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A new grant fund could help close the funding gap for Native homeowners in several southwestern states. 

The Federal Home Loan Bank of Dallas has introduced the Native American Housing Opportunity Fund, with $1 million available. The fund is available to federally recognized tribes or tribally designated housing entities (TDHEs) in Arkansas, Louisiana, Mississippi, New Mexico, and Texas.

Eligible tribes and TDHEs can apply for grants ranging from $50,000 to $150,000. These funds can be used for a variety of housing-related purposes, including down payments, closing costs, and rental assistance  for tribal members. The grant window opened June 3 and closes July 12. 

To apply for these grants, tribes and TDHEs must be sponsored by a member of the Federal Home Loan Bank of Dallas. The bank has published more information on the program on its website. 

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Mark Loya, the community and economic development product manager for the bank’s Community Investment Department, discussed the initiative with Tribal Business News

This conversation has been edited for clarity and brevity. 

How did this program come to be?

Over the past year, the Federal Home Loan Bank of Dallas has been looking at increasing outreach in underserved communities. Since we have 30 federally recognized tribes within our district, we thought this would be a good place to start.

How was the program funded? 

The bank made a commitment through creating the fund as a voluntary program. 

What barriers are lowered by having this funding available?

There’s a lack of funding specifically for Native American communities when it comes to housing. These grants help shore up gaps in these communities when it comes to affordable housing or housing-related activities.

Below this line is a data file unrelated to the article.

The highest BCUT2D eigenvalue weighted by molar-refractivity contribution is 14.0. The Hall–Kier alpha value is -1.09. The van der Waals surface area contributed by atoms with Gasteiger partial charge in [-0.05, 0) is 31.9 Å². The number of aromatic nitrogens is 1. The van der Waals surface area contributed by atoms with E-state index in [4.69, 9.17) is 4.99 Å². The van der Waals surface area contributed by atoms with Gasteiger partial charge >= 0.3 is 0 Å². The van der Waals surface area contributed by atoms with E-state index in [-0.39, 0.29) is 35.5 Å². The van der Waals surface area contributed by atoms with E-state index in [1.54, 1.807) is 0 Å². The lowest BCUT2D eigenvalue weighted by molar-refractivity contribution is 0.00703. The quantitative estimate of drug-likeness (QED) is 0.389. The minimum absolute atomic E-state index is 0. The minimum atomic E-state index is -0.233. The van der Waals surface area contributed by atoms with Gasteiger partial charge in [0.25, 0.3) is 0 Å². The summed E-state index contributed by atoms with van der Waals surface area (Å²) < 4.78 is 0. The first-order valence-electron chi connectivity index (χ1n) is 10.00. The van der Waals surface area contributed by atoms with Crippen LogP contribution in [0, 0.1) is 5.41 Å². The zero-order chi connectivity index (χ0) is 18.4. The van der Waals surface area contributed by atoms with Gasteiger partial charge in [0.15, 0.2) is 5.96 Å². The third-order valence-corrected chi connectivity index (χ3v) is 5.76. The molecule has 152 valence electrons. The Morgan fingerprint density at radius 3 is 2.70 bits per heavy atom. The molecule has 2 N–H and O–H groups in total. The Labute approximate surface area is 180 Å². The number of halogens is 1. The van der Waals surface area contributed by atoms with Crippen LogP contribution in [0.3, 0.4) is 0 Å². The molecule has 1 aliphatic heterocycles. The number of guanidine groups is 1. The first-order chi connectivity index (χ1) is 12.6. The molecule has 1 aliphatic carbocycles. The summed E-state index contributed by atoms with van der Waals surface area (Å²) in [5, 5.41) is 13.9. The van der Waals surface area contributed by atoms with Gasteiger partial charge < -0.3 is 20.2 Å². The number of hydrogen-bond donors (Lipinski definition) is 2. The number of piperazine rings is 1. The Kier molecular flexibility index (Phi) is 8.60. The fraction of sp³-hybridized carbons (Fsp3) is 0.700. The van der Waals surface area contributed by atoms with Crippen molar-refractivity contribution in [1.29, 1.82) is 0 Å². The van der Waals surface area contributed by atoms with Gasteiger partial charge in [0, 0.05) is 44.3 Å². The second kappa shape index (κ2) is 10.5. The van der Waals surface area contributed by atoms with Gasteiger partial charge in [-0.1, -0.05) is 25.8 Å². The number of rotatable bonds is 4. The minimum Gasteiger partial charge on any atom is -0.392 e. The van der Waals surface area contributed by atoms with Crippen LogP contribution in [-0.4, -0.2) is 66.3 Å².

When you say ‘housing-related activities,’ do you mean things like closing costs and down payments? 

Just like in any other community, nation-wide, whether you're a first-time homebuyer, or a household with limited income - closing costs can sometimes be a barrier, as can down payments. One of the eligible uses would be just that through the NAHO Fund. 

Do you plan to continue the program in the future? 

As you may have gathered, this is a brand new program. We're hopeful the full amount of $1,000,000 will be applied for and awarded. We will take a look after the rounds to see how the program was received, and we're hopeful we can offer it again. Right now, it's too early to say whether or not it's going to be available in the future. We'll certainly look at the reception of the program. 

Is reception the main factor in determining whether or not the program continues?

It's a combination of things - we want to see what type of impact that the program makes. There's a number of factors that will go into determining that.

About The Author
Chez Oxendine
Staff Writer
Chez Oxendine (Lumbee-Cheraw) is a staff writer for Tribal Business News. Based in Oklahoma, he focuses on broadband, Indigenous entrepreneurs, and federal policy. His journalism has been featured in Native News Online, Fort Gibson Times, Muskogee Phoenix, Baconian Magazine, and Oklahoma Magazine, among others.
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